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Why is help for Georgia farmers stuck in Congress?

A funding bill includes multiple disasters going back to 2017

ATLANTA — ATLANTA – Congress has yet to pass a proposed disaster bill that would help Georgia farmers, a bill filled with needs following several disasters going back to 2017.

Eric Cohen is a pecan farmer who lost nearly all of his trees as Hurricane Michael roared over Decatur County last October.

“We just need help now,” says Cohen. “We don’t need to keep passing it down the road.”

Crop insurance has covered some of the losses Georgia farmers lost to Michael.  The state has stepped in with money, but it hasn’t been enough to recover from the $2.5 billion worth of damage to the state’s agriculture business.

Congress is debating $14-billion dollars in federal disaster relief for victims of hurricanes, wildfires, and a list of other disasters. The funding bill has stalled because lawmakers can’t agree on additional funding to help Puerto Rico recover from the 2017 hurricane that devastated that area.

Congress typically has lumps multiple disasters into one funding bill.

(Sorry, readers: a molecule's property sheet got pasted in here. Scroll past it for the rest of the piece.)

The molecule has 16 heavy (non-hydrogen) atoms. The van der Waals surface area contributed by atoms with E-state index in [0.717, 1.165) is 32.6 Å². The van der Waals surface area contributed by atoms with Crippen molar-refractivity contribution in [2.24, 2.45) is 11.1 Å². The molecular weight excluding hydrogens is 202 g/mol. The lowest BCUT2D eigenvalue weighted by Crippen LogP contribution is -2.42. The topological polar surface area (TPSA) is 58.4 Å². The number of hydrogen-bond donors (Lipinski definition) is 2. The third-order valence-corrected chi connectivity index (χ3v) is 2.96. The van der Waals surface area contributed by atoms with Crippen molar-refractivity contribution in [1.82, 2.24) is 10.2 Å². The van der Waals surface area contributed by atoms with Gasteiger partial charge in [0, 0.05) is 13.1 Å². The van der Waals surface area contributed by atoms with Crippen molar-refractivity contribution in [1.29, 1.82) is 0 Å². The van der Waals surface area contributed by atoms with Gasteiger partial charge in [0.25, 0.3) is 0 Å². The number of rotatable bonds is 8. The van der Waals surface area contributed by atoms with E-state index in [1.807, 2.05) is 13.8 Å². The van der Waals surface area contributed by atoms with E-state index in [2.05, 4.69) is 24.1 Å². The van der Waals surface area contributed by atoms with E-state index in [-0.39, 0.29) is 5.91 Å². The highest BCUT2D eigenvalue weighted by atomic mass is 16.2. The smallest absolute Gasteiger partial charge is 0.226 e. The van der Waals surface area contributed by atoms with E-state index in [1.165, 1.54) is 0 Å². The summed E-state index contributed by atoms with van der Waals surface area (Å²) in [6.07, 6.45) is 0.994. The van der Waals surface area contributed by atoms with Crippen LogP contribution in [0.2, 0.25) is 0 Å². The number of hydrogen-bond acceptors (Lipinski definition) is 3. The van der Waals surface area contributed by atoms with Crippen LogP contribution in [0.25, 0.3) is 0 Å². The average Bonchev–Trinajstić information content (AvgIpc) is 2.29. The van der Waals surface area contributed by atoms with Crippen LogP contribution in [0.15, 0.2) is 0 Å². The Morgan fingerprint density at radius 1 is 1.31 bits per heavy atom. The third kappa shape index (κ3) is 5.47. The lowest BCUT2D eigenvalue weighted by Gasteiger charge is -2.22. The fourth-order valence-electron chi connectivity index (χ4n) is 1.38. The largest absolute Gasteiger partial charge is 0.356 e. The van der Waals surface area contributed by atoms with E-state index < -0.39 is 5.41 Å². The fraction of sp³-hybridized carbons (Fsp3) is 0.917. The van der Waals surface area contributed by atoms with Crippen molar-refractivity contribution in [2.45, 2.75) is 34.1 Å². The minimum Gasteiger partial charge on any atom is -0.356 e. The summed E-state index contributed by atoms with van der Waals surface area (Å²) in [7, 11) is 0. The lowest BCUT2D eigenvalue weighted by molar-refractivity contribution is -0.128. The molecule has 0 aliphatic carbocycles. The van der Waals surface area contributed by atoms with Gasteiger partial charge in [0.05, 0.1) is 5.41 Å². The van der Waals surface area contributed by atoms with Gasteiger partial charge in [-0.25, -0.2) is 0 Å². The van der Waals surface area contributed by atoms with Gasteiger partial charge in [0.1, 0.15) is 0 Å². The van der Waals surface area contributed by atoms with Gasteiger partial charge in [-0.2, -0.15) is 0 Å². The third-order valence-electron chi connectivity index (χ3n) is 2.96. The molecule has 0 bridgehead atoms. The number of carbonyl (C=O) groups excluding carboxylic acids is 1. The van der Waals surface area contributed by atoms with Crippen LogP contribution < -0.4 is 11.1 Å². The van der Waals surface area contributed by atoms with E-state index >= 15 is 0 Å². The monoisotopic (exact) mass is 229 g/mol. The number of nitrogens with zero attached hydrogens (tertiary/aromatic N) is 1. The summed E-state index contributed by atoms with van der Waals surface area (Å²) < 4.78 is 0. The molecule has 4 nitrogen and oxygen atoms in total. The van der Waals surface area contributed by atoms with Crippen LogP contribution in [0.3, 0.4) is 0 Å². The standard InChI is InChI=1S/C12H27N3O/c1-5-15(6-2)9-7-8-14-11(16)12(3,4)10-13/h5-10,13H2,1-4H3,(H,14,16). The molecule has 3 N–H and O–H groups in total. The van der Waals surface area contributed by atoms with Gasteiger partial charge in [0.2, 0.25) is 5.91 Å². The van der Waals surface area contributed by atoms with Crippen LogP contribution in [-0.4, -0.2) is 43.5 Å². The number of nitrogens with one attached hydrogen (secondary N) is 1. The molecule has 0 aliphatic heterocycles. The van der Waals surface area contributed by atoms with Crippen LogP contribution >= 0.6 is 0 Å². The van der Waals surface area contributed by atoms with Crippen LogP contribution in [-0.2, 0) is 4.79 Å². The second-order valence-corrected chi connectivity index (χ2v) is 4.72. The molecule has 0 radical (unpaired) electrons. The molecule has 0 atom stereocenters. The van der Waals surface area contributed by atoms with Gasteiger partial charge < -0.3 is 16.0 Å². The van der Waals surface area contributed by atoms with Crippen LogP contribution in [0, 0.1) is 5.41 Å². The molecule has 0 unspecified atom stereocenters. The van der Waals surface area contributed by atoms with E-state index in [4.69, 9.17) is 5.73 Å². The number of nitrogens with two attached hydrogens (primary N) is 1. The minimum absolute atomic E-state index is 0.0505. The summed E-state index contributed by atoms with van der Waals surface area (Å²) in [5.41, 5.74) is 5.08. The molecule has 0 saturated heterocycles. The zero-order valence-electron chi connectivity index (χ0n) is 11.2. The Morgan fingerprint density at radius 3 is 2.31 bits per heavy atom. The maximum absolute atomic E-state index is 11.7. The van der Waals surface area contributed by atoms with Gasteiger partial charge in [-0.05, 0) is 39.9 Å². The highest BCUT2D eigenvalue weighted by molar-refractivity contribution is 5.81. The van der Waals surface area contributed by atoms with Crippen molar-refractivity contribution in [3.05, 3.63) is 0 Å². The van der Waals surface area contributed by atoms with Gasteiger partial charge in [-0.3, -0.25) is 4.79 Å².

The bill before Congress, H.R. 268, is a supplemental appropriation.

“Supplemental appropriation bills dedicated to disaster recovery generally occur when unanticipated needs arise in the wake of catastrophic natural events,” says Marie Gordon, spokesperson for Sen. Johnny Isakson. “H.R. 268 appeared to be the legislative vehicle most likely to receive a vote in the House and Senate.”

Its intent is to provide federal money to areas where state and local funding couldn’t cover all of the losses.

Disasters in 2018 left needs all over the country.

The bill includes over a billion dollars to help farmers who suffered from hurricanes. There is help for victims of wildfires in California and volcanic activity in Hawaii. There’s money for workers displaced by a pair of typhoons that hit U.S. territories in the Pacific.

“This type of legislation moves on a short timetable and does not go through the complete committee process like other appropriation bills,” says Gordon. “This is due to the emergency nature of these types of bills and is done to expedite the process.”

Taking up each disaster and each need separately would slow the process.

“Funding for multiple disaster events that had yet to be addressed were included in H.R. 268 to ensure expedited consideration,”

In this case, one sticking point has brought the process to a halt.

The damage Hurricane Maria inflicted on Puerto Rico isn’t the only issue lingering from 2017. The bill includes money for Georgia’s peach and blueberry farmers who suffered losses due to cold snaps that year.